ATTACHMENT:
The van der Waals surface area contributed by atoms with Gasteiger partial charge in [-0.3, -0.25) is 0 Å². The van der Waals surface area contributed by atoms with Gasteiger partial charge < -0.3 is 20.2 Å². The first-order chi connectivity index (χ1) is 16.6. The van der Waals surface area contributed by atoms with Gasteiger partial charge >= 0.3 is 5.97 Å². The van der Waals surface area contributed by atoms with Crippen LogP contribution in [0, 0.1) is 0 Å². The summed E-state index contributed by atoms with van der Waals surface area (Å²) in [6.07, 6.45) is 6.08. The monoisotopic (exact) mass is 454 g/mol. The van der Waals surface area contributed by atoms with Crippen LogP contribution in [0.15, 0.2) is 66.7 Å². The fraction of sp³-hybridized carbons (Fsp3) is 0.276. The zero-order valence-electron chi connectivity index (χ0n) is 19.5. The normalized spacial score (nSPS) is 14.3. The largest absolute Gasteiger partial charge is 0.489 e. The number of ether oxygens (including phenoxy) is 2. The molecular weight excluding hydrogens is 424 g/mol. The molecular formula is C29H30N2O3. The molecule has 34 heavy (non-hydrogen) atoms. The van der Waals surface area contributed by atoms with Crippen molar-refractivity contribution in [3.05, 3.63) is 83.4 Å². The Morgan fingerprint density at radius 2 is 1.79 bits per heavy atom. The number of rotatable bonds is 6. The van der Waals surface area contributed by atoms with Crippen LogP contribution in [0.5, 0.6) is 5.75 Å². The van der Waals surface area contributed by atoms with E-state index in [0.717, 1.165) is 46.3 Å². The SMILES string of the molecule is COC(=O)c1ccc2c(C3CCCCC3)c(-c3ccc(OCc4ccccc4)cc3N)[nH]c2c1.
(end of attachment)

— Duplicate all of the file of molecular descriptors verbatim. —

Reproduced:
The van der Waals surface area contributed by atoms with Gasteiger partial charge in [-0.3, -0.25) is 0 Å². The van der Waals surface area contributed by atoms with Gasteiger partial charge < -0.3 is 20.2 Å². The first-order chi connectivity index (χ1) is 16.6. The van der Waals surface area contributed by atoms with Gasteiger partial charge >= 0.3 is 5.97 Å². The van der Waals surface area contributed by atoms with Crippen LogP contribution in [0, 0.1) is 0 Å². The summed E-state index contributed by atoms with van der Waals surface area (Å²) in [6.07, 6.45) is 6.08. The monoisotopic (exact) mass is 454 g/mol. The van der Waals surface area contributed by atoms with Crippen LogP contribution in [0.15, 0.2) is 66.7 Å². The fraction of sp³-hybridized carbons (Fsp3) is 0.276. The zero-order valence-electron chi connectivity index (χ0n) is 19.5. The normalized spacial score (nSPS) is 14.3. The largest absolute Gasteiger partial charge is 0.489 e. The number of ether oxygens (including phenoxy) is 2. The molecular weight excluding hydrogens is 424 g/mol. The molecular formula is C29H30N2O3. The molecule has 34 heavy (non-hydrogen) atoms. The van der Waals surface area contributed by atoms with Crippen molar-refractivity contribution in [3.05, 3.63) is 83.4 Å². The Morgan fingerprint density at radius 2 is 1.79 bits per heavy atom. The number of rotatable bonds is 6. The van der Waals surface area contributed by atoms with Crippen LogP contribution in [0.5, 0.6) is 5.75 Å². The van der Waals surface area contributed by atoms with E-state index in [0.717, 1.165) is 46.3 Å². The SMILES string of the molecule is COC(=O)c1ccc2c(C3CCCCC3)c(-c3ccc(OCc4ccccc4)cc3N)[nH]c2c1.